Charming, persuasive and an excellent orator, Lady Aberdeen’s effectiveness was also due to her willingness to use her high social position and contacts to her advantage. Needless to say, she irritated men who thought the role of the wife of a governor general should be limited to official hostess. Some saw her as bossy, sticking her aristocratic nose into things that weren’t her concern. One Halifax newspaper fumed that “we expect our Governors General to so govern their own families as to keep them out of mischief.” A New York newspaper said she was “too clever and too advanced for Canadians” and that she was “too much interested in movements.”
During Lord Aberdeen’s five-year appointment, the couple tirelessly crossed the country meeting and greeting Canadians of all types. They had a particularly strong connection with British Columbia where they had a large ranch. The Aberdeens are credited with launching the Okanagan fruit industry on a commercial scale. Lord Aberdeen, already extremely popular among Canadians of Scottish and Irish extraction, endeared himself to French Canadians by speaking French, and promoting French culture and heritage. It was he who started the practice of speaking in both official languages at public gatherings in Quebec. He also spoke Gaelic when he visited Nova Scotia. (There were so many Gaelic speakers that there was an attempt in the mid-1890s to make Gaelic Canada’s third official language.)
In 1898, Lord and Lady Aberdeen took leave of Canada. His last speech in the Senate was on 13 June 1898 when he prorogued Parliament. It was an emotional affair for all concerned. After the Governor General had concluded his valedictorian speech, people adjourned to the drawing room of the Senate’s speaker. There, Lady Aberdeen was given a farewell present, the gift of senators and members of parliament. The Honourable George William Allan of the Senate and Mr. Frank Frost, the Liberal MP of Leeds North and Grenville North made the formal presentation of a 204-piece formal dinner service. Speaking on behalf of everyone, Senator Allan said that the dinner service was a “memorial to their esteem and affection in recognition of the signal devotion of Her Excellency [Lady Aberdeen] to the promotion of all good works in Canada and [her] invariable kindness to the members of the Dominion Parliament.” He noted that the painted plates were the work of the Women’s Art Association of Canada and was hence “most suitable for presentation, both because it is purely Canadian and because it is the result of efforts of Canadian women, in whom Your Excellency has always shown the deepest interest.”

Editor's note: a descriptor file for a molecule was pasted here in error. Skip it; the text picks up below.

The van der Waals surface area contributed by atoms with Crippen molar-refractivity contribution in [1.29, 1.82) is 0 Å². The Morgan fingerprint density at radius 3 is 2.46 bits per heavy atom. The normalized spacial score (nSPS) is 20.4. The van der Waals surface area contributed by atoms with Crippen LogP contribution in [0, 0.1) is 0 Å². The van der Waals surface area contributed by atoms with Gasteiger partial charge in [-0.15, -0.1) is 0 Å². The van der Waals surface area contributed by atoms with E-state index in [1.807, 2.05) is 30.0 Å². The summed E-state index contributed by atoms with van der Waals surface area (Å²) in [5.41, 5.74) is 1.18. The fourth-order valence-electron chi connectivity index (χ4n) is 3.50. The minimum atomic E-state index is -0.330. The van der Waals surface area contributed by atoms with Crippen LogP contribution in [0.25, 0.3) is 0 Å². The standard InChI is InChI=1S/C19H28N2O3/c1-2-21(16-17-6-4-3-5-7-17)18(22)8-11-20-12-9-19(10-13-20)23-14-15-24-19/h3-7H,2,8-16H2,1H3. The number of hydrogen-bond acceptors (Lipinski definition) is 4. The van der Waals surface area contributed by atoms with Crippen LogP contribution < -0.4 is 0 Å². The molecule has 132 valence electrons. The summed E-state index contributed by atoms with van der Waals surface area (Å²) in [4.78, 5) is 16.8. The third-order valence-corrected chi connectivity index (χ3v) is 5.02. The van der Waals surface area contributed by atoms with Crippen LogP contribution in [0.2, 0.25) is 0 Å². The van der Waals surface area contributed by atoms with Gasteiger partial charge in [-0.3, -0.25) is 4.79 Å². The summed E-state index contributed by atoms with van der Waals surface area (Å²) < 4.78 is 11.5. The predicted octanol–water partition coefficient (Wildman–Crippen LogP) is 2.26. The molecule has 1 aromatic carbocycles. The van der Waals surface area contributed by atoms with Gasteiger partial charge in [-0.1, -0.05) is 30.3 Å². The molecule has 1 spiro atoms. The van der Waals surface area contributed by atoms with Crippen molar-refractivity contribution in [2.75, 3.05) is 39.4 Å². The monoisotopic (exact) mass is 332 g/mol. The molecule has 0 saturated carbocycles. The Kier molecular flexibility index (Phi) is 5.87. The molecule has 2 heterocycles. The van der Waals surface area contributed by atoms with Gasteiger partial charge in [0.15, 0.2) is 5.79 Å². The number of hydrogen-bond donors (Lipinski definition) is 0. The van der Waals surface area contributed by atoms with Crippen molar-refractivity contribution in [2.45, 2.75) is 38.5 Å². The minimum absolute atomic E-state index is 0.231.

Lady Aberdeen was surprised and genuinely touched by the magnificent gesture. She responded without notes, saying that she was “overwhelmed” by the splendid gift. She added that the parliamentarians “could not possibly have chosen anything that [she and her husband] could have valued more,” and that it held “a special value to [her], being handiwork of those Canadian women workers with whom [she had] so many cherished associations of affectionate sympathy and co-operation for common aims and common works.” She concluded by saying that during every festive event, the plates would remind them of their stay in Canada.
The dinner service had its origins in an idea championed two years earlier by Mary Ella Dignam, the founder and president of the Women’s Art Association of Canada (WAAC) as a way of celebrating the 400th anniversary of the John Cabot’s journey of discovery to North America in 1497. Sixteen Canadian women artists were jury-selected to paint images of Canadian places of historic importance as well as examples of Canadian flora and fauna on the 204-piece, ceramic dinner service. Dignam hoped that the Dominion Government would buy the service, which was called the Cabot Commemorative State Service, for use at Government House (Rideau Hall) for state banquets. The selling price was $1,000 (roughly $30,000 in today’s prices).
In an interview that appeared in The Globe newspaper in 1897, Dignam credited a Mr. Howland (most likely Oliver Aiken Howland, an Ontario politician and future mayor of Toronto) as coming up with the idea of commemorating the event with a historical work, and a Mr. Thompson with the suggestion that the work take the form of a state dinner service. However, Dignam was the person who brought the idea to fruition. In addition to honouring Cabot and equipping Rideau Hall with a distinctively Canadian dinner service for state events, Dignam hoped that the work would help establish ceramic art as a “permanent industry” in Canada.